We were told in this current shortened legislative session that bills were a premium and thus our appeal for a review – if not repeal – of rental inspection programs was not going to happen.
Well, apple pies made the cut.
Sen. Jim Honeyford, R-Sunnyside, is serving up hot SB6451 which, if it passes the taste-test of his colleagues, will designate apple pie as the official pie of the State of Washington.
With limited time with which to deal with, oh, I don’t know, dealing with the 2018 court-imposed McCleary deadline by which to ensure school funding is “adequate, uniform, and stable,” we’ve got apple pie as a staple on the table.
Jeez, that’s right up there with cryptids and fungi which made news-of-the-weird from the state capital last time lawmakers got together to decide what should occupy their time.
And now rent control.
Now – and our own Mayor of the City of Lakewood, Washington said it wouldn’t happen – rent control may indeed very well happen if sponsors of HB2583 get their way.
At the 22:38 minute mark of the video-audio recording the night of the July 5, 2016 Public Hearing on Lakewood’s then-proposed Rental Inspection Program – which became law less than a month later – in Lakewood Mayor Don Anderson’s preliminary comments he said this:
“What we’re not doing is we’re not considering anything that has to do with rent control. Those have not been and there is no intention to consider anything like that. In fact, we have a couple of lawyers up here who both have a fairly clear understanding that rent control is unconstitutional under the Washington State Constitution. We wouldn’t attempt that even if we wanted to.”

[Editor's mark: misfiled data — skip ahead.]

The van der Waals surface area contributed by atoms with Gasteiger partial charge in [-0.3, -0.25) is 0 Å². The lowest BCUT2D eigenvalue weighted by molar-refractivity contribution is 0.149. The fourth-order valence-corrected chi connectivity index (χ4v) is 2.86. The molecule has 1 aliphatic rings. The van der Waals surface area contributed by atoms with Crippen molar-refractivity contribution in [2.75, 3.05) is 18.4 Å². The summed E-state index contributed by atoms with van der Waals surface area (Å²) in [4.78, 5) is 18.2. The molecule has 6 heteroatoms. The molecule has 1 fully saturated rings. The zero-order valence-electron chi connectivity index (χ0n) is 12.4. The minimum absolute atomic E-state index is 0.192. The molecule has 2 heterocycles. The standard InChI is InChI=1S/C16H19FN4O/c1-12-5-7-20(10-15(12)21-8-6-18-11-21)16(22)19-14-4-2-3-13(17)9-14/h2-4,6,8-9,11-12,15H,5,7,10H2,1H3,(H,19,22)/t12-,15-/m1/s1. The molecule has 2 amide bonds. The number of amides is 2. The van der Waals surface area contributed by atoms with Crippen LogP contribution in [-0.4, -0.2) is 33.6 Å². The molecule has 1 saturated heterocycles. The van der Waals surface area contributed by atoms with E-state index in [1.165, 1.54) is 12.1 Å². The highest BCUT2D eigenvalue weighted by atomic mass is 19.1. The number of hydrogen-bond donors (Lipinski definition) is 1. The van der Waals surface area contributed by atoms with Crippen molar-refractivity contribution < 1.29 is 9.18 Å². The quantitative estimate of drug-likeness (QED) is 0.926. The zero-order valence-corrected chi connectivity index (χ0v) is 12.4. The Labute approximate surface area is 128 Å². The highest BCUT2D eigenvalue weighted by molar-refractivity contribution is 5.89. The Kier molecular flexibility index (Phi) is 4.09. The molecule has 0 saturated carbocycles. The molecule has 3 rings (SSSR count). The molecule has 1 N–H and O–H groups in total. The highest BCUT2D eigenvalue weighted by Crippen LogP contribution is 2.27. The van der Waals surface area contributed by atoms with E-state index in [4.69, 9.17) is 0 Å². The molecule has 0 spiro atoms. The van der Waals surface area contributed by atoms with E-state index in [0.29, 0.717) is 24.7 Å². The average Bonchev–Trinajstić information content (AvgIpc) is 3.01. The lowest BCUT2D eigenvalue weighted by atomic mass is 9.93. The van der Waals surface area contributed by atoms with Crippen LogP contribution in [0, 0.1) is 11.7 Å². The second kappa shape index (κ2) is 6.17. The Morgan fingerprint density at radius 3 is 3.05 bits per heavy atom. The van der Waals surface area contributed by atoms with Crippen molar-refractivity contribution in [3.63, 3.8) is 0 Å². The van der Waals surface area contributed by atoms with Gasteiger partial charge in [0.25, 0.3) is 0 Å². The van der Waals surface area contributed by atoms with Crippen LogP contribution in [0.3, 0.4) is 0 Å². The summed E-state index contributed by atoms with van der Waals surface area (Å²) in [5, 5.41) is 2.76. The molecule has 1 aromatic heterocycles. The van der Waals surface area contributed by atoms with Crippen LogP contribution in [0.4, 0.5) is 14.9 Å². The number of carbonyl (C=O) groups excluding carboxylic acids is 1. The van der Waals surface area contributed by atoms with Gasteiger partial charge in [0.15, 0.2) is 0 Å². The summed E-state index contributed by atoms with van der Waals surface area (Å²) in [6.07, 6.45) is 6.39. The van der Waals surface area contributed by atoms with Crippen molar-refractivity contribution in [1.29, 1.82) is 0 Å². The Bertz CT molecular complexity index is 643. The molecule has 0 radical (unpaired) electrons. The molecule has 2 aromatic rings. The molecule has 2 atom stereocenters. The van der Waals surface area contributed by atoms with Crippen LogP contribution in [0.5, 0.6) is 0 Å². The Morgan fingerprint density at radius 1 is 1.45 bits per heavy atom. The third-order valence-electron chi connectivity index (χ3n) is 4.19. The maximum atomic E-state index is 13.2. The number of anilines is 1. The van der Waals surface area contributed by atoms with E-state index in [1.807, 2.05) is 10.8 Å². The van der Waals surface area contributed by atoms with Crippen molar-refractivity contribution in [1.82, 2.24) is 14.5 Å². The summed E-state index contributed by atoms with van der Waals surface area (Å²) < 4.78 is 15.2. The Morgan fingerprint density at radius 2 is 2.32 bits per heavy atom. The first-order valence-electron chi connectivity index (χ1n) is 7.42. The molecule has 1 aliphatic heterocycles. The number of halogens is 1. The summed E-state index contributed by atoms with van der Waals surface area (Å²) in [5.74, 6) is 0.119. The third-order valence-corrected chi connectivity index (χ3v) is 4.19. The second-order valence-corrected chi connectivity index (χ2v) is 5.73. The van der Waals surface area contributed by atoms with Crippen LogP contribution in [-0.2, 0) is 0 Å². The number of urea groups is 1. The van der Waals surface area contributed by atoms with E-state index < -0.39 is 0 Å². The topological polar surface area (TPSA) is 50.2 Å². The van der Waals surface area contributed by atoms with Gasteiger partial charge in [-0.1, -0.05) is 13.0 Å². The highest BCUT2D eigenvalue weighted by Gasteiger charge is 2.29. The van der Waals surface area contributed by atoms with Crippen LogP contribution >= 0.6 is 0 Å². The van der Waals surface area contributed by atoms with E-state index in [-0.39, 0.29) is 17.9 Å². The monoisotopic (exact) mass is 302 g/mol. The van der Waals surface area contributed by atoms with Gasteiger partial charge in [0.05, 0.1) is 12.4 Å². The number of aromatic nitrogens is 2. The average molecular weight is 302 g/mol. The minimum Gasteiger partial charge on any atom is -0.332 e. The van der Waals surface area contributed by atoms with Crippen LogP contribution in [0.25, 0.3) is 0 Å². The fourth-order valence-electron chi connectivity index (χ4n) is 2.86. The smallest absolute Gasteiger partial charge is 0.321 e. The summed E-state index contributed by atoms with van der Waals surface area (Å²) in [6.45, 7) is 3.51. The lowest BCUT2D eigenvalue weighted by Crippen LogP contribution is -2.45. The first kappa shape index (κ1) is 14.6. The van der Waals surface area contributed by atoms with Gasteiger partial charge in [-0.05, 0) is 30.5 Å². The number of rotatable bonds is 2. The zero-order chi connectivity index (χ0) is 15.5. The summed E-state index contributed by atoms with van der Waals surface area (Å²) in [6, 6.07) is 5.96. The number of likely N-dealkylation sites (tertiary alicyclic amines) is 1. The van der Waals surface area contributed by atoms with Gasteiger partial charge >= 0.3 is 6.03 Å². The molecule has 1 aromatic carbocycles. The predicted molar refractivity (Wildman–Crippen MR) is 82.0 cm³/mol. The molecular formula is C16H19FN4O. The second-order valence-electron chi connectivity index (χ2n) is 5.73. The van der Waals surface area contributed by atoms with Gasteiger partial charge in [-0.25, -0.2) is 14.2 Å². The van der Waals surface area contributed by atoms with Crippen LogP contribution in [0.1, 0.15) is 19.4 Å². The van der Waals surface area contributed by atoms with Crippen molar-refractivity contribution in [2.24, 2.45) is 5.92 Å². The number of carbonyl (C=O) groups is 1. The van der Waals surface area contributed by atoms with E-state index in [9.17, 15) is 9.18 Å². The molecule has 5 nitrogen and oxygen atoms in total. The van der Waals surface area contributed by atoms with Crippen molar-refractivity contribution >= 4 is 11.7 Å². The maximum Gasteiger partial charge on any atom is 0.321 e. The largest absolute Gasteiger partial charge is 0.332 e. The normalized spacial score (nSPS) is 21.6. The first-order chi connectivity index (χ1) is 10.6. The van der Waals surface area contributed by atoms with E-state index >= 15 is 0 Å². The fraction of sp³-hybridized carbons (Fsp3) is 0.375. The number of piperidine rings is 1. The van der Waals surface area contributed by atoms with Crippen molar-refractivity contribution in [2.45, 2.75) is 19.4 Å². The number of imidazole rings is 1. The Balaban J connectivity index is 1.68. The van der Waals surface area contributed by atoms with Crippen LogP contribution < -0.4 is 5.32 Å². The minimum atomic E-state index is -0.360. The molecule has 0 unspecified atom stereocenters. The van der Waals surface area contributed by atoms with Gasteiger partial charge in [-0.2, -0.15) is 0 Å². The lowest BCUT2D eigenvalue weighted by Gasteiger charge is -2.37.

Well, we’re there.
According to the good folks at Washington Landlord Association, associated with the Rental Housing Association of Washington – a representative of which spoke that night of July 5, 2016 in opposition to Lakewood’s Rental Inspection Program – “this bill allows local cities and counties to allow rent control on rented/leased residential properties, which includes manufactured housing communities. This bill repeals the 1981 state preemption against rent control and allows cities to regulate your rent in any way that they would like.”
And so, as warned about previously, what begins as a snowflake so easily becomes a flurry of falling and suffocating legislation and down the slippery slope of government’s unfettered, bureaucratic snowpocalypse we go.
For those who thought Lakewood’s Rental Inspection Program was no more than repairing a light switch, maybe now the light will come on.
Enjoy that apple pie.